such a comparison between the safety which depends on cool and orderly
behaviour in the season of peril, and the terrible catastrophe which
is hastened and aggravated by want of firmness, and confusion.

'It is impossible,' said a writer in the _Quarterly Review_, of
October, 1817, 'not to be struck with the extraordinary difference of
conduct in the officers and crew of the Medusa and the Alceste,
wrecked nearly about the same time. In the one case, all the people
were kept together in a perfect state of discipline and subordination,
and brought safely home from the opposite side of the globe; in the
other, every one seems to have been left to shift for himself, and the
greater part perished in the horrible way we have seen.'[1]

I have brought the comparison between the two wrecks again under
notice to show, that as certainly as discipline and good order tend to
insure safety on perilous occasions, so, inevitably, do confusion and
want of discipline lead to destruction. In the one case, intrepidity
and obedience prompted expedients and resources: in the other case,
consternation was followed by despair, and despair aggravated the
catastrophe with tenfold horrors.

It is not to be concealed, that occasional instances of
insubordination and pusillanimity have occurred in the British navy.
Some such appear in this narrative, and they invariably have produced
their own punishment, by leading always to disaster, and often to
death; and they serve as beacons to point out the fatal consequences
of misconduct, under circumstances either of drunkenness,
disobedience, panic, selfishness, or confusion.

The selfish cowardice, noticed in page 94, on the part of the men in
charge of the jolly-boat of the Athenienne, and of some of the crew of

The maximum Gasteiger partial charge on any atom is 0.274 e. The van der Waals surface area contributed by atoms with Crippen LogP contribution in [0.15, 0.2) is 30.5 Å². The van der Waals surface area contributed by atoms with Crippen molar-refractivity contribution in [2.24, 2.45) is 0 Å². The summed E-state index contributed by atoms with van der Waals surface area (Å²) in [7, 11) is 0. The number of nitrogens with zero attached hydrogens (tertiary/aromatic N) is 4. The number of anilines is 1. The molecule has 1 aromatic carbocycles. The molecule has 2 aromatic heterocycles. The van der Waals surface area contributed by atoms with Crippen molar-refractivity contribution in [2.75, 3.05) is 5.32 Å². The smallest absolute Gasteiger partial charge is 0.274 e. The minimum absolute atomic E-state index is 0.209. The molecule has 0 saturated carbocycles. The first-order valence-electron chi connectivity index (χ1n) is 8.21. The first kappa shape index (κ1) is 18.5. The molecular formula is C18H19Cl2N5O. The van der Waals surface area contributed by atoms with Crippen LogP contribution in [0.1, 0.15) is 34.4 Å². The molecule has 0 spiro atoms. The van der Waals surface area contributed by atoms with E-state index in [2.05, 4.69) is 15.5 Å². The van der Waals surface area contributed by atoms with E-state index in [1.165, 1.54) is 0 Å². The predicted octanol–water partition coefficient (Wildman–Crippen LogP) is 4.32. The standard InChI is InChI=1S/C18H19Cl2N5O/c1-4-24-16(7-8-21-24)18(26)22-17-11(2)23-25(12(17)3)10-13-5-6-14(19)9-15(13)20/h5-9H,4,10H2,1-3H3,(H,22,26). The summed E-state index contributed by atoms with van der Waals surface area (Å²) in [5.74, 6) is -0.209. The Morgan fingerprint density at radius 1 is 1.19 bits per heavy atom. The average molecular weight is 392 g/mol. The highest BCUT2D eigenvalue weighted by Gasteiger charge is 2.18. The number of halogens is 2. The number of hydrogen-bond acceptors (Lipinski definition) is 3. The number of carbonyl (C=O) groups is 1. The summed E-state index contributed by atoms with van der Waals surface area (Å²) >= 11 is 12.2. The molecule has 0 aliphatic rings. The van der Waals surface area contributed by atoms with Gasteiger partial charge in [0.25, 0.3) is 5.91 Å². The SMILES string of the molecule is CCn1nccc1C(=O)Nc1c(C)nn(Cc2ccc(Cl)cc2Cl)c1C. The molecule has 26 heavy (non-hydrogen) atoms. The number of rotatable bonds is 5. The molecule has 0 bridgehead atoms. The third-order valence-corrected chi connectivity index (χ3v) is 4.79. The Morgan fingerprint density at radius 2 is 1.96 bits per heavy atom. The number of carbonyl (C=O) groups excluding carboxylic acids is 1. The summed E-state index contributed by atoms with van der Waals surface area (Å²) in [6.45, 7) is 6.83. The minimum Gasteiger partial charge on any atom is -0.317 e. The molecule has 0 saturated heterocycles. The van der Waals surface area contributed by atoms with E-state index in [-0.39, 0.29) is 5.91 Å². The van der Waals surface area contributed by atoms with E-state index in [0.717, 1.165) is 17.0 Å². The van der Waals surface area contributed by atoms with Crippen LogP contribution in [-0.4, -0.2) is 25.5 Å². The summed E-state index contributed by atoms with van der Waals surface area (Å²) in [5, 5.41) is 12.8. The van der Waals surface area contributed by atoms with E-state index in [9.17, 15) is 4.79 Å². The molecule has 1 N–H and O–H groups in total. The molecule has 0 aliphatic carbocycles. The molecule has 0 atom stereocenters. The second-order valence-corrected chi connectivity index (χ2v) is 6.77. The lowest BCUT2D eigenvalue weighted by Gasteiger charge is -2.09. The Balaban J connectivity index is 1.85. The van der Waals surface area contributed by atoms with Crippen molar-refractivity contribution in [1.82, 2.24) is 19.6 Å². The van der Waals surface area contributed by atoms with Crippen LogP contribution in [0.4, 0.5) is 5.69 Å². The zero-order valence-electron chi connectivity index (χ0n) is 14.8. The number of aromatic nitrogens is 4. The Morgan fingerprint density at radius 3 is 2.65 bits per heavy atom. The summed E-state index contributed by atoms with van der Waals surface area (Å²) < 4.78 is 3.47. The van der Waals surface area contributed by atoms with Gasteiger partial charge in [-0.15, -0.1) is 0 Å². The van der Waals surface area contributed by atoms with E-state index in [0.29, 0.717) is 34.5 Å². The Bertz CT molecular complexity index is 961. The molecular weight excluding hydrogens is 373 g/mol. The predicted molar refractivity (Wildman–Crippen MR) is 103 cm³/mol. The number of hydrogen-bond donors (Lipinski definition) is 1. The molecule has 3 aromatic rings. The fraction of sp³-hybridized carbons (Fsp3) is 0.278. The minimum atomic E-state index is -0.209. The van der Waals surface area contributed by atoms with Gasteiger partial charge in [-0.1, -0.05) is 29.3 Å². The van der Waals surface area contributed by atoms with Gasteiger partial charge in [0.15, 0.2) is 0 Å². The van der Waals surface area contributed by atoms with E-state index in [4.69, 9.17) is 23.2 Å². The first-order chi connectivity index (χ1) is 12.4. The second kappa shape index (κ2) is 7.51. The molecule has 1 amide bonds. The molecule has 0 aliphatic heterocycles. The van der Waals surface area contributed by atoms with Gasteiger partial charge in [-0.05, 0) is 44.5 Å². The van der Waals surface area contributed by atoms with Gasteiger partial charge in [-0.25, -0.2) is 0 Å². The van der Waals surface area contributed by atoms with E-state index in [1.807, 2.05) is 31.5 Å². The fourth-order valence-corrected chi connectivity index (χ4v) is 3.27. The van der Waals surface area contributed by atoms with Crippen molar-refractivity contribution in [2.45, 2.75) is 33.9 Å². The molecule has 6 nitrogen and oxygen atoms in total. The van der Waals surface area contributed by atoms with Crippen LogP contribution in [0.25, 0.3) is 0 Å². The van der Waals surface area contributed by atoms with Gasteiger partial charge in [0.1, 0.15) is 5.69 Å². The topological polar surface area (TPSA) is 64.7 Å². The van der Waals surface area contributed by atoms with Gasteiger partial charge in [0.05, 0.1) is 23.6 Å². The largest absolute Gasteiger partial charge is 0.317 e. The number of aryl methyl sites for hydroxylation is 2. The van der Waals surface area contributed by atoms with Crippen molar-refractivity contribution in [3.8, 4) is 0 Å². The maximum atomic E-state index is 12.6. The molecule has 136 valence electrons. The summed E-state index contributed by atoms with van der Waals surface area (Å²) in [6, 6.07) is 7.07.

the launch of the Boreas, (see p. 136,) and the tumult, intoxication,
and desertion of the majority of the crew of the Penelope, which were
followed by the prolonged sufferings and painful deaths of the
culprits, (see pp. 200-204,) are but a few dark spots in the
shipwrecks of the Royal Navy, to set off by contrast the many bright
pages, which describe innumerable traits of character that do honour
to human nature.

As a direction to some of these noble traits, every one of which will
make the reader warm to the name of a British sailor: and, if he be
one himself, will bring the blood from his heart to his face in a glow
of emulation and honest pride, - I ask him to turn for examples of
perfect discipline to pages 13, 23, 63, 70, 71, 75, 110, 173, 188,
194, 216, 223, 229, 231, 268, 269, 278, 279, 280. Here he will behold
the portraits of men on the brink of destruction, steady, 'as if they
were moving from one ship to another in any of the Queen's ports,' and
unmoved by images of death under the most appalling forms; and he will
say, 'Lo! these are triumphs of order and subordination, and examples
of such resolute defiance of the terrors of the last enemy, when
covered with the shadow of death, that no exploits in battle can
exhibit fortitude that will compare with them.'

For instances of generous thought for others, of self-devotion and of
disregard of personal safety, I refer the reader to pages 58, 59, 67,
68, 69, 96, 128, 129, 169, 186, 190, 194, 231, 234, 269, 270.

In the long list of heroes, which these references to examples of
indomitable courage and unhesitating self-devotion will unfold, it is
almost wrong to mark out one more than another for observation, and
yet the following stand so prominently forward in the front rank of
heroism, that it is impossible to refrain from noticing them. Captain
Lydiard sacrificed his life in his desperate endeavour to rescue a boy
from the wreck of the Anson, (pp. 128, 129.) Captain Temple, of the
Crescent, and more than two hundred of his crew, displayed a noble
disregard of themselves, when they permitted the jolly-boat, their own
last hope of escape, to take off as many as it would hold, and leave
them to perish. There was no rushing, no struggling, to get away from